CHOICE, FORAGING, AND REINFORCER DURATION

CHOICE, FORAGING, AND REINFORCER DURATION Pigeons were exposed to a foraging schedule characterized by three different states, beginning with a search state in which completion of a variable interval on a white key led to a choice state. In the choice state the subject could, by appropriate responding on a fixed ratio of three, either accept or reject the schedule offered. If the subject accepted the schedule, it entered a handling state in which the appropriate reinforcer amount was presented according to a variable‐interval schedule. In Experiment 1 the shorter duration reinforcer was more likely to be accepted the longer the duration of the search state and the shorter the equal durations of the handling states. In Experiment 2 the shorter duration reinforcer was more likely to be accepted the longer the handling time preceding the longer duration reinforcer. All of the results were in qualitative—and some were in quantitative—agreement with those predicted by the delay‐reduction hypothesis and the optimal‐diet model. http://www.deepdyve.com/assets/images/DeepDyve-Logo-lg.png Journal of the Experimental Analysis of Behavior Wiley

Loading next page...
 
/lp/wiley/choice-foraging-and-reinforcer-duration-zy5Gjd0NGv
Publisher
Wiley
Copyright
1986 Society for the Experimental Analysis of Behavior
ISSN
0022-5002
eISSN
1938-3711
DOI
10.1901/jeab.1986.46-93
pmid
3746190
Publisher site
See Article on Publisher Site

Abstract

Pigeons were exposed to a foraging schedule characterized by three different states, beginning with a search state in which completion of a variable interval on a white key led to a choice state. In the choice state the subject could, by appropriate responding on a fixed ratio of three, either accept or reject the schedule offered. If the subject accepted the schedule, it entered a handling state in which the appropriate reinforcer amount was presented according to a variable‐interval schedule. In Experiment 1 the shorter duration reinforcer was more likely to be accepted the longer the duration of the search state and the shorter the equal durations of the handling states. In Experiment 2 the shorter duration reinforcer was more likely to be accepted the longer the handling time preceding the longer duration reinforcer. All of the results were in qualitative—and some were in quantitative—agreement with those predicted by the delay‐reduction hypothesis and the optimal‐diet model.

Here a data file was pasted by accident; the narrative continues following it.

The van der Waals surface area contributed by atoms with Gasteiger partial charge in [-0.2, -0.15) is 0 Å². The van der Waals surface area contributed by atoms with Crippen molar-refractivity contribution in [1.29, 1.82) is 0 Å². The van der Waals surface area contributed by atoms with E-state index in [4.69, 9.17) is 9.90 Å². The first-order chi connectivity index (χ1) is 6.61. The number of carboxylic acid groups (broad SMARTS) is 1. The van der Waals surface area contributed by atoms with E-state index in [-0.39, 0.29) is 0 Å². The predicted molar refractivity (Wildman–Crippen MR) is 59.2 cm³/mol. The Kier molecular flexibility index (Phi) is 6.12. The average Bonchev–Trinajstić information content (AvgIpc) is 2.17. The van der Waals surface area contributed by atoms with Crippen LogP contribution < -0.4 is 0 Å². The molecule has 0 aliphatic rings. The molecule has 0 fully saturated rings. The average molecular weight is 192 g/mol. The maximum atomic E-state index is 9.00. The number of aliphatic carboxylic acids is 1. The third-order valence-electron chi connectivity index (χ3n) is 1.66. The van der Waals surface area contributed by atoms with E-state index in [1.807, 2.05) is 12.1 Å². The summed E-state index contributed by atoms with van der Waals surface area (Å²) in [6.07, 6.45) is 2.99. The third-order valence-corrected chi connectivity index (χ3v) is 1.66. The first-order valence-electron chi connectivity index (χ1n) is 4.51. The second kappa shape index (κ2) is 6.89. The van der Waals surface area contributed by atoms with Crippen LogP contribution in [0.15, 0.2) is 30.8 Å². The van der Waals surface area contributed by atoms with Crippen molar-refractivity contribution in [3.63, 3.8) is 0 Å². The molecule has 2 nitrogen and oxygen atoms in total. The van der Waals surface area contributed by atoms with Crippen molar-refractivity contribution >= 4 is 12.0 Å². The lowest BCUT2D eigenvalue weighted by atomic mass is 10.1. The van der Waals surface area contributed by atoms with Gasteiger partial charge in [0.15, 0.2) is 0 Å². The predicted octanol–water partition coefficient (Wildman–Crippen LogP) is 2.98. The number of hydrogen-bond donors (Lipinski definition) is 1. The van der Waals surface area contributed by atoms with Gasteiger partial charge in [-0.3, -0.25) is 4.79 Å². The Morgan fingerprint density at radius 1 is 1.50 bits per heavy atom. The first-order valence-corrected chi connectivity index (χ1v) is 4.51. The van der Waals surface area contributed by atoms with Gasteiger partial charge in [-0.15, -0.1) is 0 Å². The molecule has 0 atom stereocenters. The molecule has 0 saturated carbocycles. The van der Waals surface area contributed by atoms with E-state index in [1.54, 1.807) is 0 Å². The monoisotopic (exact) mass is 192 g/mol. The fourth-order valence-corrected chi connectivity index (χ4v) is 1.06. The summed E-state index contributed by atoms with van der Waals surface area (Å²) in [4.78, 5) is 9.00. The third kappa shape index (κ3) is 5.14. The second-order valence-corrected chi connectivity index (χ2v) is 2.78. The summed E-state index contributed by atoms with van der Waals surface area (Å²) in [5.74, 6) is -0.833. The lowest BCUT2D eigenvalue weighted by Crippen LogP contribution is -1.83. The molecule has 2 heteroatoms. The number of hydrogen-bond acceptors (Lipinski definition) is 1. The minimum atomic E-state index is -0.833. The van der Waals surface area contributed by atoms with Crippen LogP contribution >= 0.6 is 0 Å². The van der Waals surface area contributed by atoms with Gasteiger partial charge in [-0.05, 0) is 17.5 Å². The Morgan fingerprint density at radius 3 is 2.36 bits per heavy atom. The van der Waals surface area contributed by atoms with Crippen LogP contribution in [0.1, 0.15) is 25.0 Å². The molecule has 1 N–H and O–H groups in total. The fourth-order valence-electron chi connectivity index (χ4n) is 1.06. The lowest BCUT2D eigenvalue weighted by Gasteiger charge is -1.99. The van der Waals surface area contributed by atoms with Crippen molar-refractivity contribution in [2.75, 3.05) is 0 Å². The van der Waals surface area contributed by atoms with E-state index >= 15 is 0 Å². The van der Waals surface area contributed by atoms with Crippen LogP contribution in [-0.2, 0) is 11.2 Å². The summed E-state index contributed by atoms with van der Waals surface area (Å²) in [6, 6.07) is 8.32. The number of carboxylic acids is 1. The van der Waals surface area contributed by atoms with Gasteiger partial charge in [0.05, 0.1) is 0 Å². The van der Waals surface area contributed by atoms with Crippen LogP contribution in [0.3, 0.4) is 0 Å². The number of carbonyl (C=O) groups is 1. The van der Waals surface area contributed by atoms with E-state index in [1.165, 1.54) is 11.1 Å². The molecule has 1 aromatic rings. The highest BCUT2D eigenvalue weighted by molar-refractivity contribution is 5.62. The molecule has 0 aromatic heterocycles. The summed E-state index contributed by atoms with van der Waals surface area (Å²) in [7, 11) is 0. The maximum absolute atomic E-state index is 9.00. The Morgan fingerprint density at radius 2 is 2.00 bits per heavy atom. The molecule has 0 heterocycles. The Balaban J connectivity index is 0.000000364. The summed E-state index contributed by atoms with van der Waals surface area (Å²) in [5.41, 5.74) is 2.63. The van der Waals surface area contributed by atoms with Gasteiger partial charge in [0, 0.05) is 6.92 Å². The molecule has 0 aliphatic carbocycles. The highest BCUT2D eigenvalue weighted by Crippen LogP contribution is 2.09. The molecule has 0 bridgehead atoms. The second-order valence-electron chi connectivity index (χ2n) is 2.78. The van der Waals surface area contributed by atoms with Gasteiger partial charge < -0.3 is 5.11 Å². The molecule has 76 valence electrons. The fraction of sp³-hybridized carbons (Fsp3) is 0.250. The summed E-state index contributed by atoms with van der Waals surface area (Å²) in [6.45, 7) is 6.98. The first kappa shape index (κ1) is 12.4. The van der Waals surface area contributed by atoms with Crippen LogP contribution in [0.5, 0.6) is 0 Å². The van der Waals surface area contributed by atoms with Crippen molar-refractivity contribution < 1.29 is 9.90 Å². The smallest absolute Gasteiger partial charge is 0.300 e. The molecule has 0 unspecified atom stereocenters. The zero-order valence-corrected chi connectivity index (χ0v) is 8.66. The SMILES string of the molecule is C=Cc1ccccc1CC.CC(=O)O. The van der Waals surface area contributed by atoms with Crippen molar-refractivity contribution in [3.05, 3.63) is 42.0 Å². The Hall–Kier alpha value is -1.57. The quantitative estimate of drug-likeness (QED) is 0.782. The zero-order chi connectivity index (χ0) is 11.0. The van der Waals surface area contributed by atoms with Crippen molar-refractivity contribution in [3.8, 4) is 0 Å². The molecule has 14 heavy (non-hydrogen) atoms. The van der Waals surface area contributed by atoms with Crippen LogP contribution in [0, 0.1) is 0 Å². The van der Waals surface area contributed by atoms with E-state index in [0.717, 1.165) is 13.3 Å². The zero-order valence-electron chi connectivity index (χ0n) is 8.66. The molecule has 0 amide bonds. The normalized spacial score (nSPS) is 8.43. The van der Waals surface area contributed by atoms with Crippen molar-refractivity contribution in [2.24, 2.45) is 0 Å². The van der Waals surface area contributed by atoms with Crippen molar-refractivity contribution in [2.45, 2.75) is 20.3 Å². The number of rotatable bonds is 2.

Journal

Journal of the Experimental Analysis of BehaviorWiley

Published: Jul 1, 1986

References

You’re reading a free preview. Subscribe to read the entire article.


DeepDyve is your
personal research library

It’s your single place to instantly
discover and read the research
that matters to you.

Enjoy affordable access to
over 18 million articles from more than
15,000 peer-reviewed journals.

All for just $49/month

Explore the DeepDyve Library

Search

Query the DeepDyve database, plus search all of PubMed and Google Scholar seamlessly

Organize

Save any article or search result from DeepDyve, PubMed, and Google Scholar... all in one place.

Access

Get unlimited, online access to over 18 million full-text articles from more than 15,000 scientific journals.

Your journals are on DeepDyve

Read from thousands of the leading scholarly journals from SpringerNature, Wiley-Blackwell, Oxford University Press and more.

All the latest content is available, no embargo periods.

See the journals in your area

DeepDyve

Freelancer

DeepDyve

Pro

Price

FREE

$49/month
$360/year

Save searches from
Google Scholar,
PubMed

Create folders to
organize your research

Export folders, citations

Read DeepDyve articles

Abstract access only

Unlimited access to over
18 million full-text articles

Print

20 pages / month